March 26, 2018
Sloan sophomore Kai Kloepfer developed a “prototype of a biometrically secured ‘smart gun’ that could be fired only by its owner,” writes Mark Wallace for Fast Company. “We have to physically integrate our technology into the handgun,” Kloepfer says. “So that means attaching circuit boards and incorporating batteries. There has to be physical space made.”
In an essay for The Daily Beast, researchers at the MIT AgeLab explore the extent to which driving is a “secondary” activity when piloting a vehicle, and caution that automation on its own cannot protect drivers from distractions. “While these technologies can nudge us in a safer direction, the decision to practice safer phone habits ultimately lies in the hands of drivers,” they write.
TVision, a startup founded by Yan Liu SM ’15, uses cameras and deep learning to “detect how closely people are paying attention to the shows they’re watching,” writes Jordan Graham of The Boston Herald. The company, “founded while Liu was in the middle of completing his MBA at MIT, has raised close to $10 million in investor funding,” Graham reports.
MIT spinout ClearMotion’s “Proactive Ride” system accounts for bumps and potholes in the road, with quick-sensing hydraulic actuators that can adapt to imperfections to create a smooth ride. “Every car with ClearMotion also maps the surface of that road, and shares it with other equipped cars,” says Mike Wankum for WCVB. “A car approaching a rough patch already knows about it before encountering the first bump.”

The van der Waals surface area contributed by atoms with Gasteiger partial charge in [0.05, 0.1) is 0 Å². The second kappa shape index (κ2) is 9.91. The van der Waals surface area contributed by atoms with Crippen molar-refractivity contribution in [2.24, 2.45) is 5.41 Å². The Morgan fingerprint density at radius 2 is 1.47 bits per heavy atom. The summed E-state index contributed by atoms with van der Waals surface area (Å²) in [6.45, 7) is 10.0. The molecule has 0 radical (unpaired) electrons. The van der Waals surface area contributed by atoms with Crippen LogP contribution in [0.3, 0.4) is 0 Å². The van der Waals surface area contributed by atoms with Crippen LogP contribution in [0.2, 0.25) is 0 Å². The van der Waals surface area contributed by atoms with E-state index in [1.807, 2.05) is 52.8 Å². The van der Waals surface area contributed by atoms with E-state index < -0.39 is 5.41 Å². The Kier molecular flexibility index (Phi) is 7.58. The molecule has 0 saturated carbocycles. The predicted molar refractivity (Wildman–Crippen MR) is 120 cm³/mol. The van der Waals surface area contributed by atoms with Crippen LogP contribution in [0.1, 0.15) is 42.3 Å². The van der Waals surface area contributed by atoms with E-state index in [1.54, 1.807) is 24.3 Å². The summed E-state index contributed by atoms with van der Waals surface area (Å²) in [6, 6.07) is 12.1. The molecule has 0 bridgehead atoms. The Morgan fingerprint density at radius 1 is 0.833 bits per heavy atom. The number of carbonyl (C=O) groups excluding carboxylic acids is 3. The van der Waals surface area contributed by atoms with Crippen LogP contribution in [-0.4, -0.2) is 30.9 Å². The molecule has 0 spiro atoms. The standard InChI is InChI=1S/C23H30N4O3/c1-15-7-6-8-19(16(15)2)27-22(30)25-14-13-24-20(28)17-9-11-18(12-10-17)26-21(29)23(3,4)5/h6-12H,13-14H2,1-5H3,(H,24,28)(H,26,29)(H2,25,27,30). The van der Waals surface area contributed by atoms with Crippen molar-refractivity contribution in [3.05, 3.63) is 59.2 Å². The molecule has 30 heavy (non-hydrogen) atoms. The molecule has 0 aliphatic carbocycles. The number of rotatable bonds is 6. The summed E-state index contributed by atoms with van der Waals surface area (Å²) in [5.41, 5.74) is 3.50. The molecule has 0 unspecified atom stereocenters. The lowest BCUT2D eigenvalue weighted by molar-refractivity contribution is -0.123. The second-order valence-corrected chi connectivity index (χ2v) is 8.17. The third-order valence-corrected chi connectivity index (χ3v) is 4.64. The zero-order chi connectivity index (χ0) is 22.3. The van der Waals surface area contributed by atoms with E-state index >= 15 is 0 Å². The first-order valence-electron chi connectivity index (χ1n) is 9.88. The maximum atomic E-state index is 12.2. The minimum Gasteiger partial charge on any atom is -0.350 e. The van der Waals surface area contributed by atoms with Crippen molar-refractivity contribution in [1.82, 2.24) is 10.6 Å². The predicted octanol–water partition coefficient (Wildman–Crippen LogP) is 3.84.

CBS News correspondent Scott Pelley explores the MIT Media Lab for 60 Minutes, highlighting several of its projects. “The lab is a six-story tower of Babel where 230 grad students speak languages of art, engineering, biology, physics and computer coding,” says Pelley, “all translated into innovation.”
A paper from MIT and others shows that when diamonds are in the form of a nano-needle, they can be bent and stretched before returning to their original shape, reports Aristos Georgiou for Newsweek. The researchers “found that they could bend and stretch by as much as 9 percent without breaking, which is approaching the theoretical limit of diamond flexibility,” notes Georgiou.